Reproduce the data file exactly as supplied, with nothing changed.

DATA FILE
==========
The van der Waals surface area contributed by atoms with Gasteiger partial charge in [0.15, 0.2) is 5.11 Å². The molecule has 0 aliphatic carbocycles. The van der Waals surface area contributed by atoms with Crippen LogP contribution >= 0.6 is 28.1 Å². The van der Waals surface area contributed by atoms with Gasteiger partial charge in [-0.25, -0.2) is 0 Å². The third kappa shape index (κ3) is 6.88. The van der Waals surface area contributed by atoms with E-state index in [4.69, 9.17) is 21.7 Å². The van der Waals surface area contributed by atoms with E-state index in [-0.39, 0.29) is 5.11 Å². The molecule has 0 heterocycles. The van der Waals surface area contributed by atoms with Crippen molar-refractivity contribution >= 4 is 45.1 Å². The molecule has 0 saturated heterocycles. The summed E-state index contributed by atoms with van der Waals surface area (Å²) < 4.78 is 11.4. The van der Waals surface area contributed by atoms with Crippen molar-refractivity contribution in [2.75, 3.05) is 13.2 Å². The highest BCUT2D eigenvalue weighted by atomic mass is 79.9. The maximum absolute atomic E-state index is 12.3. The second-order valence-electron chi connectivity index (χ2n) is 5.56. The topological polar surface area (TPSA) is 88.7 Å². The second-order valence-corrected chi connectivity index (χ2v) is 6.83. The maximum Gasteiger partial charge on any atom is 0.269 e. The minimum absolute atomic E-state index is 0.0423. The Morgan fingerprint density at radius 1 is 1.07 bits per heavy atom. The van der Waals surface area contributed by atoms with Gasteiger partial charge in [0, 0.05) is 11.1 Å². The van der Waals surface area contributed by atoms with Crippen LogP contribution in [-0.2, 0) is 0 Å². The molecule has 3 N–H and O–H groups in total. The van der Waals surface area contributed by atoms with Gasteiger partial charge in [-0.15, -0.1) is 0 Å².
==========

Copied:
The van der Waals surface area contributed by atoms with Gasteiger partial charge in [0.15, 0.2) is 5.11 Å². The molecule has 0 aliphatic carbocycles. The van der Waals surface area contributed by atoms with Crippen LogP contribution >= 0.6 is 28.1 Å². The van der Waals surface area contributed by atoms with Gasteiger partial charge in [-0.25, -0.2) is 0 Å². The third kappa shape index (κ3) is 6.88. The van der Waals surface area contributed by atoms with E-state index in [4.69, 9.17) is 21.7 Å². The van der Waals surface area contributed by atoms with E-state index in [-0.39, 0.29) is 5.11 Å². The molecule has 0 heterocycles. The van der Waals surface area contributed by atoms with Crippen molar-refractivity contribution >= 4 is 45.1 Å². The molecule has 0 saturated heterocycles. The summed E-state index contributed by atoms with van der Waals surface area (Å²) < 4.78 is 11.4. The van der Waals surface area contributed by atoms with Crippen molar-refractivity contribution in [2.75, 3.05) is 13.2 Å². The highest BCUT2D eigenvalue weighted by atomic mass is 79.9. The maximum absolute atomic E-state index is 12.3. The second-order valence-electron chi connectivity index (χ2n) is 5.56. The topological polar surface area (TPSA) is 88.7 Å². The second-order valence-corrected chi connectivity index (χ2v) is 6.83. The maximum Gasteiger partial charge on any atom is 0.269 e. The minimum absolute atomic E-state index is 0.0423. The Morgan fingerprint density at radius 1 is 1.07 bits per heavy atom. The van der Waals surface area contributed by atoms with Gasteiger partial charge in [0, 0.05) is 11.1 Å². The van der Waals surface area contributed by atoms with Crippen LogP contribution in [-0.2, 0) is 0 Å². The molecule has 3 N–H and O–H groups in total. The van der Waals surface area contributed by atoms with Gasteiger partial charge in [-0.15, -0.1) is 0 Å².